The United Nations Mission in South Sudan (UNMISS) has destroyed weapons that were confiscated from internally displaced persons living at a UN Protection of Civilians Sites in Jonglei state On Monday.
The weapons that were confiscated by UNMISS were brought into the camp illegally earlier this year. Last year the government accused IDPs at the camp of being loyal to former Vice President Riek Machar, who turned rebel leader in South Sudan.
The fighting broke out in mid-December of 2013 in Juba and quickly escalated, spreading to the three states of Upper Nile, Jonglei and Unity and raged along tribal lines with Nuer against Dinka and Dinka against Nuer in those states. This led to displacement of those who could not escape the violence. These citizens fled to UN camps for protection.
But there some few people who were loyal to Machar and who entered the UN camps with their rifles. The United Nations expressly bars people seeking protection at UN camps from bringing weapons in with them.
Jonglei state’s UNMISS Coordinator Hazel De Wet spoke to people gathered to watch the UN destroy the weapons.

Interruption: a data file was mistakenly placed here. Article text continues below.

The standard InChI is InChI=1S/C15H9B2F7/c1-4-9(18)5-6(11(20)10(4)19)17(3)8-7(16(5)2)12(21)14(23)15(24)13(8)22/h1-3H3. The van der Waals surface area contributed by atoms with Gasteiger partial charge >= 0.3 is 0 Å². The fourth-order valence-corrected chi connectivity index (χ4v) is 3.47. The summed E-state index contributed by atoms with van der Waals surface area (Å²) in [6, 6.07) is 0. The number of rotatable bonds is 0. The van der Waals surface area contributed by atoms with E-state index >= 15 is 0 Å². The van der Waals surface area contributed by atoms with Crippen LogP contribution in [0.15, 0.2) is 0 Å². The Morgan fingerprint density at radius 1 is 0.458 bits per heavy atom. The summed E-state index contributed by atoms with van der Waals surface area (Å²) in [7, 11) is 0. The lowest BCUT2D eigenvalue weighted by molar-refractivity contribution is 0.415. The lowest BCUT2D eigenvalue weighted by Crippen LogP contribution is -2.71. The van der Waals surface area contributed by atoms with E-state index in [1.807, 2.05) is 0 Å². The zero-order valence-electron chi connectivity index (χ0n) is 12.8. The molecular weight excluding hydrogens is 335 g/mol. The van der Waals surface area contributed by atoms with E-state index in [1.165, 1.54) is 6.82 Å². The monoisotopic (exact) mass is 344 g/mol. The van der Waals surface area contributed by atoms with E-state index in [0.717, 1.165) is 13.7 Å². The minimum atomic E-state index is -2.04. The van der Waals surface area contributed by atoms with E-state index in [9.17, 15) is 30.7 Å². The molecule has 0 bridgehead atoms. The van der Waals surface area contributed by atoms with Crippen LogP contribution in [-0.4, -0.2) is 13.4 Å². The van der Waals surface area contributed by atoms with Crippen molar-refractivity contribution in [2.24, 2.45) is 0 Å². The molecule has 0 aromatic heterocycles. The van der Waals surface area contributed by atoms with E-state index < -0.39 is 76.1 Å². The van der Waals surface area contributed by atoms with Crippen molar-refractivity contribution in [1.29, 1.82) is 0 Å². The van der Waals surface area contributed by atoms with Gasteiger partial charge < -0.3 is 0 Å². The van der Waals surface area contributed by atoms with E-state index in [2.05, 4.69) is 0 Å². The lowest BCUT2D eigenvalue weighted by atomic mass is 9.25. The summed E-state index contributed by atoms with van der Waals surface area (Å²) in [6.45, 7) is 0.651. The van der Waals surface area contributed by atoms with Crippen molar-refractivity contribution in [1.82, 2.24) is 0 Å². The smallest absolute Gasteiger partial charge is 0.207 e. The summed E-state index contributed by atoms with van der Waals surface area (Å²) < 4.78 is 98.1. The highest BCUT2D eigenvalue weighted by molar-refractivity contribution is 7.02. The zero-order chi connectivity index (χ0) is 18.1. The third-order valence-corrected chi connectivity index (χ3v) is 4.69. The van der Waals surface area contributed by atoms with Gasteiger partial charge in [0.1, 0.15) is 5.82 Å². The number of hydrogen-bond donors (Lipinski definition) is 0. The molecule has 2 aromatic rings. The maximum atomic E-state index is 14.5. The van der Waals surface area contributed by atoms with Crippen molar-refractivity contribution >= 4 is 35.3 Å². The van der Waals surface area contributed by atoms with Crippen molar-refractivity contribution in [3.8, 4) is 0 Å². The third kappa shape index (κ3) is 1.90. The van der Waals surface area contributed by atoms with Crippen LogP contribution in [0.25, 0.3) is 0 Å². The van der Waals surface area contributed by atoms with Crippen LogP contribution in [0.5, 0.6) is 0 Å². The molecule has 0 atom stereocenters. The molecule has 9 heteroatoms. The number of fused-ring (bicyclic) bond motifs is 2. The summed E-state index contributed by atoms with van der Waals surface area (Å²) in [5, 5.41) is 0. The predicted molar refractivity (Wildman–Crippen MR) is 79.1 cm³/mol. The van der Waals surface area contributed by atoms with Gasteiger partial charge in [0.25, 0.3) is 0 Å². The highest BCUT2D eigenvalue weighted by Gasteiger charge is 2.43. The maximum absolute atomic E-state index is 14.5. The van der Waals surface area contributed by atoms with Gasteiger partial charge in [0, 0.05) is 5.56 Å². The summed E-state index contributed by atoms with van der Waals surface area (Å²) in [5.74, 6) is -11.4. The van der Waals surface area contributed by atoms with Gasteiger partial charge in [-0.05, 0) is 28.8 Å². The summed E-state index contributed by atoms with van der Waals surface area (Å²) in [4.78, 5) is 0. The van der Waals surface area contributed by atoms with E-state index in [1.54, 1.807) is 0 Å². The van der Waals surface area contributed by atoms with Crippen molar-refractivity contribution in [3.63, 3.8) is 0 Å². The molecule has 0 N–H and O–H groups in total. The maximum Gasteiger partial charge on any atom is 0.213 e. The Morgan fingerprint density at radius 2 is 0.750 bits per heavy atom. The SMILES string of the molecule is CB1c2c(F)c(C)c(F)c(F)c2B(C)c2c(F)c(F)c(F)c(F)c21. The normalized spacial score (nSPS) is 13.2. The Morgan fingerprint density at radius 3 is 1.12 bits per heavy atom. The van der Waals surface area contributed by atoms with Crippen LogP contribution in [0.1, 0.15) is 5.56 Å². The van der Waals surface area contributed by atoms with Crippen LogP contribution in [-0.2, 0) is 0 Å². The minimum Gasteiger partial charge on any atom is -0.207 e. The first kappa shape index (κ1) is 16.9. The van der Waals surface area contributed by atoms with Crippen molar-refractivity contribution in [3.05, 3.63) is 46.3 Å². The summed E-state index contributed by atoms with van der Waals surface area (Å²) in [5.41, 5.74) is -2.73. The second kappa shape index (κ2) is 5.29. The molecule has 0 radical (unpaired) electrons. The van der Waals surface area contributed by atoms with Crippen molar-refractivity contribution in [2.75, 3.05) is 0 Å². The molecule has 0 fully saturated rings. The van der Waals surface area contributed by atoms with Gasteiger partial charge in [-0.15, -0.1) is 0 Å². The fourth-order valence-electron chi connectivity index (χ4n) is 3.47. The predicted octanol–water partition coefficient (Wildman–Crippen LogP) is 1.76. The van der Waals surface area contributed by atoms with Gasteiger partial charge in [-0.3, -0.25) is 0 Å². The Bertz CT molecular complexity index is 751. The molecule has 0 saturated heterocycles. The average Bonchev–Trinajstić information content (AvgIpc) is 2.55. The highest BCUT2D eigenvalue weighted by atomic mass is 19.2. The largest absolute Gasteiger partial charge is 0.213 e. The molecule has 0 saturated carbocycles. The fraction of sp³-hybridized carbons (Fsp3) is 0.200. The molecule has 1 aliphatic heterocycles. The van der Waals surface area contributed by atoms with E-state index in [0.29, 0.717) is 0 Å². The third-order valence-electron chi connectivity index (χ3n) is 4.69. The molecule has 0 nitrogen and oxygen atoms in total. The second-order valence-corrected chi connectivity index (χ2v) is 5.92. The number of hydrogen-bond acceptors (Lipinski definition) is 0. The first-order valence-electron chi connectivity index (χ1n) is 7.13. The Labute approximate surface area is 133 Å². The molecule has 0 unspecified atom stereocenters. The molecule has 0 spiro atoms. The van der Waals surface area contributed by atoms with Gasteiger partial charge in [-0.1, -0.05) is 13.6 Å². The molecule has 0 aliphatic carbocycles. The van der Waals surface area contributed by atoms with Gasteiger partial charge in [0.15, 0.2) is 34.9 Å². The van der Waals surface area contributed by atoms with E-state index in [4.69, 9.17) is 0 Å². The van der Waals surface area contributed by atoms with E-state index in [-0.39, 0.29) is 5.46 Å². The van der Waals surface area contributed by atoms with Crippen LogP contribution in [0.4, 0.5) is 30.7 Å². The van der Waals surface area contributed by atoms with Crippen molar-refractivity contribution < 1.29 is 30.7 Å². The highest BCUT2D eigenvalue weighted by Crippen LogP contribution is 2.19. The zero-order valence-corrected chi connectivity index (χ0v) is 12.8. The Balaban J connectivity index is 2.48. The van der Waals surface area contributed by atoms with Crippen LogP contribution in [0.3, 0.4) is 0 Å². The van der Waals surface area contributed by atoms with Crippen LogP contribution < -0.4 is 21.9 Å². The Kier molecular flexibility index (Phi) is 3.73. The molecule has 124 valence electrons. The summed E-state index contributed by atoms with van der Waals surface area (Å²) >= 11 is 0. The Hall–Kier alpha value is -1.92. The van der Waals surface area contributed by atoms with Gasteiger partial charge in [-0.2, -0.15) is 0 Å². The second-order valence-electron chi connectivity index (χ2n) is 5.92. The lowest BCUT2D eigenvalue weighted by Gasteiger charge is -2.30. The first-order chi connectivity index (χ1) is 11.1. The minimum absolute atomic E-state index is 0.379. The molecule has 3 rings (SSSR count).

“We will do whatever retake to ensure that no one enters our base with a weapon because that is not the way we operate at all. At all times and we will do regular searches and whatever we find will be confiscated and then methodology attached in order to deactivate that,” De Wet said.
Jonglei State Deputy Governor Baba Medan says the destruction of the confiscated items sends an important message for the future.
“We are very happy and we are coming here to witness what will happen and to send the message all over the world that the government of Jonglei state and government of South Sudan is committed to peace and we have a good cooperative with our UNMISS in Jonglei state.”
Authorities continue to find weapons in the Jonglei camp despite previous searches. UNMISS Police Official Colonel Komane Eddy says people are searched for weapons when they first enter the camp. A second search was conducted when the IDP camp was moved in October, and a third search took place this week. He now declares the camp weapons free.
“We have got our UN police and Bangladeshis at the exit entry point to ensure that who enter the primacies does not smuggle or enter in with an item that is prohibited,” Eddy said.
UNMISS peace keeper, Brig. General Rajeev Kumar, says the UN is working with South Sudan to end the violence so that the government can concentrate on development issues.
“We need to consolidate in terms of various institutions, institutions of government, which create capacity for the quality, strong, professional modern armed forces which binds the country together.”
By Achiek J Riak